It is easy to think of life in a retired New England town as sheltered and serene as its woodland lakes, but here were lives full of episode and adventure, pulsating from their struggles with an untamed wilderness, and amid the throes of the Revolution out of which a nation was born. Half a dozen lying here so quietly could have told you from vivid experience the story of Bunker Hill.
Others could have recounted the weary march to Bennington, where they stood with Stark against the invading foe. Here in the family lot of Joseph Thorndike, whose better memorial is the beautiful lake that bordered his farm at the foot of Monadnock, is a cenotaph that takes us from the limits of the township into the realm of conjecture and romance. It is erected to the memory of Luke Thorndike, who followed the sea, and as captain of a ship, died and was buried in the storied island of Martinique.
Here lies Dr. Adonijah Howe, a skilled and progressive physician in his day, whose fame and usefulness extended far beyond the boundaries of the township. He was first in the region to inoculate for the dread disease of smallpox. Students of medicine came to town for study of their profession with him; and he was employed by the State for the treatment of obdurate cases of soldiers wounded in the battles of the Revolution.
On a monumental double headstone are the names of Captain Samuel Adams and his wife, who were cut down untimely by typhoid fever, the dreaded pestilence that walked in darkness, which none could avert. It is his sufficient fame in Jaffrey that he built the meetinghouse that is still his monument and throws its shadow upon his grave.
Among the arrivals in 1786, warned from the township by the constable, as the Nation yet warns the poor and unfit from its door, lest they become a charge and a burden, were Peter Davis, a clockmaker, his wife, Hannah, and Hannah, his child. It was a cold welcome for the poor clockmaker, and had he heeded the warning, the town of Jaffrey would have missed the memory and influence of the singular, self-reliant, and devoted life of the daughter that it has long treasured. She lived alone in her own little house to a good old age, loved and honored as few in town have been, and was laid to rest beside her mother here, and, no doubt, beside her father too, completing the family circle, where a marble stone tells her name and years, and its inscription, “I know that my redeemer liveth” bears testimony to her unclouded faith.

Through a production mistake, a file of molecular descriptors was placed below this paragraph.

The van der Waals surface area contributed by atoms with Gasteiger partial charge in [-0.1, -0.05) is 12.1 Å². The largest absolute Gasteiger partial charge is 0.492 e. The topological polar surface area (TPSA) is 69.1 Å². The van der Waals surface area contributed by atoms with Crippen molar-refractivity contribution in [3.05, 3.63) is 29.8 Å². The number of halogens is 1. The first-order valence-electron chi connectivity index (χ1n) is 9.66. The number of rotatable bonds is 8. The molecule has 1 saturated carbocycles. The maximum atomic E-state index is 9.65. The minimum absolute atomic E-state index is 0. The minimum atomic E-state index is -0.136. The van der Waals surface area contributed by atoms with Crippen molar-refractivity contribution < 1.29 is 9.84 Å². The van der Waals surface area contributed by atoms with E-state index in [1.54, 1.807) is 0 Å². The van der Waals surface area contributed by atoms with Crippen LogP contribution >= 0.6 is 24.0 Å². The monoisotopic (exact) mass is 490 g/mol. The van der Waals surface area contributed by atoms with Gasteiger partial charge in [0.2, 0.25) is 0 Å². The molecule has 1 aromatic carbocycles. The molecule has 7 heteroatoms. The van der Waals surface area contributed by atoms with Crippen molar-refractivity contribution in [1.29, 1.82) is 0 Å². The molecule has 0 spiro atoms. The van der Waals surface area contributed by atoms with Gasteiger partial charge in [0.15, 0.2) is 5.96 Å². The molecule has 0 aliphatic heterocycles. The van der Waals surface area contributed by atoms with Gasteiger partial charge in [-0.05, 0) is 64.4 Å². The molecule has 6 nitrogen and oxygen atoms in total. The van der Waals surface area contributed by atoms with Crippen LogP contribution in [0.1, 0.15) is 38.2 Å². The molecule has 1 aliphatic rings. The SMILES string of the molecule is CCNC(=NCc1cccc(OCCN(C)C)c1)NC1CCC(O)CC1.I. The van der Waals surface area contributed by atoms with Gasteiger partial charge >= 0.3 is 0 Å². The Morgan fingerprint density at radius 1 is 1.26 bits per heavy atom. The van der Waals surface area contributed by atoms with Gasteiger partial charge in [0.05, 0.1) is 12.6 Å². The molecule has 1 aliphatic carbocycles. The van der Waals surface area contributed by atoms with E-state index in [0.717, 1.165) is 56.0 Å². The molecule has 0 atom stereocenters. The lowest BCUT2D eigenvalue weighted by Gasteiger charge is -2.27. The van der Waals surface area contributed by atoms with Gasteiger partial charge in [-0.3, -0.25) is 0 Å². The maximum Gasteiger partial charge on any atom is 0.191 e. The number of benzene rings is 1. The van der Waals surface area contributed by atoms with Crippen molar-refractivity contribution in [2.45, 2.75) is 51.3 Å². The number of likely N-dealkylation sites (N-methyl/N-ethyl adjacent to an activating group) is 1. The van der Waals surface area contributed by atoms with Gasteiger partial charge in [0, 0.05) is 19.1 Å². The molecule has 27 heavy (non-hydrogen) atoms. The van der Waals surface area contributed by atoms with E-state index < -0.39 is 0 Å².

And here a little farther on, is a disciple of peace, whose grave might well be a place of pilgrimage in a troubled world. His gravestone is our introduction, though he was often honored with places of trust by his townsmen. He is “Mr. Lemuel Maynard, who died May 4, 1803, in the 65 year of his age.” That he was respected is shown by the honorable title of Mister, which was not in those days indiscriminately applied. But his character as a neighbor and townsman, we may be sure is truthfully represented by his epitaph: “He Was A Man Of Peaceful Life.”
A 20th century denizen of the Old Burying Ground is worth a mention. The prominent American author Willa Cather had a long association with Jaffrey. She first visited in 1917 and returned many times, usually in the autumn, through 1940. Willa Cather died in 1947 and although she hadn’t been to Jaffrey for a time, she had had such a deep feeling for the town that her wish was to be buried there. Her grave (and that of her friend and longtime companion Edith Lewis) may be found in the southwest corner of the Old Burying Ground. A quote from My Antonia is inscribed on the gravestone.
This excellent viideo by Robert Stephenson captures the historical feel of the Old Burying Ground: